Swearing off spending for February

28 01 2009

We won’t be spending any money in February. You read that right. No spending. Nada. Zilch. El zippo.*

My husband initially thought I was crazy when I brought up the idea. Then he shrugged his shoulders and reluctantly agreed. He reminded me that it would really be most difficult for me because as the stay-at-home parent, family organizer and social planner, I am the one who does all the spending. Aside from filling up his tank every 10 days or so, he almost never spends any money. So go for it, he said, shrugging again.

*I do want to disclose some fine print on this. We will pay our mortgage, electric, gas, cable and phone bills as well as make our monthly contributions to our investments and our church. We will put gasoline in my husband’s car so he can get to work. If someone gets sick, we will go to the doctor. And I will make use of my gift cards, all received as gifts or earned through coupons or rebates. (You might consider this cheating, but it’s my experiment so I’m allowing it.)

We will not, however, spend actual money on groceries, clothes, entertainment, lunches out, gifts or any other discretionary item. We will not spend money to make ourselves feel good. We will not spend money just because it’s “a good deal.”  Ugh. This might be harder than I thought, especially since I just got word today that Harris Teeter, my favorite grocery store, is going to offer triple coupons during February.

I first got the idea for a no-spend month after reading fellow blogger Katy’s account of her family’s two-week experiment with making do. Click here to read the first of two weeks’ worth of installments, which chronicle their struggles and triumphs as they ate their way through their pantry, agonized over their purchase of gasoline and lamented their last drops of olive oil. 

I thought, we can do this. And I bet we can go a month. OK, I did pick the shortest month of the year, but we are committed to seeing this through four full weeks.

Who knows what I’ll have to say come Feb. 28, but at the outset I’d like to see how much money we can save by cutting our expenses to the absolute essentials. (Now I realize cable TV is not essential, but we can’t really cancel our cable for my month-long social experiment. Not to mention, I highly value my marriage so the cable stays!) In today’s uncertain economy with thousands of layoffs being announced daily, I think it’s important for us to know how low we can go on expenses if the unthinkable happened.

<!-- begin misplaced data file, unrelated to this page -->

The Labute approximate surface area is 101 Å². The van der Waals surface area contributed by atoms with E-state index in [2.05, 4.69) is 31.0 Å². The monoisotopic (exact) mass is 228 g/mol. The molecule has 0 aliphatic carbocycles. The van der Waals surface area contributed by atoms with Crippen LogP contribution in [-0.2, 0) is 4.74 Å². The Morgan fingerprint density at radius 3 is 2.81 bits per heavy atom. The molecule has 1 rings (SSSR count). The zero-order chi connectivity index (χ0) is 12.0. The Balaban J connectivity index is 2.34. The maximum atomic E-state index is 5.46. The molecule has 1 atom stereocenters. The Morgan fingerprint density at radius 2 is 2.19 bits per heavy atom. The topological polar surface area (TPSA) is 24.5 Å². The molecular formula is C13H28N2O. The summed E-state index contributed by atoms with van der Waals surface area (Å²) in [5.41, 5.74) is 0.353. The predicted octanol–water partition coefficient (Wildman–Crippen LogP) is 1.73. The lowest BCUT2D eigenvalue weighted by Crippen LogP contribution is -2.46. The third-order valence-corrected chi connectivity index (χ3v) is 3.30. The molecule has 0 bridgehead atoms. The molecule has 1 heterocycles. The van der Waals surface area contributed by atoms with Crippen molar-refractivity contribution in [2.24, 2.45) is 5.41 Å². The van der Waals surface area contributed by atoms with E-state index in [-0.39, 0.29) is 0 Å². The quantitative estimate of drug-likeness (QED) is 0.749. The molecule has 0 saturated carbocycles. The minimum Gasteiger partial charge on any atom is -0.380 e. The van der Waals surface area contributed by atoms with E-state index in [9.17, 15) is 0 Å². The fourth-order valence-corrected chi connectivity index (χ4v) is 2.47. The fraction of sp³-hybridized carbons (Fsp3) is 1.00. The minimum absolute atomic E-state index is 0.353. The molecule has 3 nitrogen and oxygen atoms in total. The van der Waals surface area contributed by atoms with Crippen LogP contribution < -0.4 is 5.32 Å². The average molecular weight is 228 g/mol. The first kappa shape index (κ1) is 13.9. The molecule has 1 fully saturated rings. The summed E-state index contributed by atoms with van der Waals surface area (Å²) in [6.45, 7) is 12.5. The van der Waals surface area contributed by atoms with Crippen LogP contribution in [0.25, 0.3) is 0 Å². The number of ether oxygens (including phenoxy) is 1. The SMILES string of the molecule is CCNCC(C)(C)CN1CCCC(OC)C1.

Second, I’m interested in seeing how our life changes. Will our routines change?  Will we view life with STUFF differently than life without STUFF. Will we feel deprived? Thanks to coupons and an already frugal way of life, I know for a fact we won’t go hungry. Our pantry, fridge and freezer are full and I still have one last grocery run to make in January. (In case you’re wondering, I won’t be spending any more than usual. When I total my January spending, I still expect to come in well under the $50 a month I budget for all our food, cleaning supplies, toiletries and dog food.

I am hoping for a simpler, slower-paced lifestyle. Theoretically, since I won’t be spending, I won’t be shopping, which means I’ll be at home more. Being home more means I’ll have the time to do things that always seem to get pushed to the bottom of my to-do list. Things like reading, scrapbooking, organizing my closets, exercising more, baking bread, playing more with my daughter, talking more to my husband, filing our paperwork, selling things on craigslist, giving things away on freecycle, working on a sewing project, enjoying the company of friends.

Mmmm. We’ll see.

In the interests of transparency, I will report in weekly, if not more frequently, to let you know how things are going. I will admit to any spending violations. And I welcome your comments.




9 responses

29 01 2009
Andrew Dunn

Fantastic blog post. I can’t wait to hear the play-by-play! I will re-Tweet this. (Tweet is up, according to a new entry on Twitter.com in the AP stylebook)

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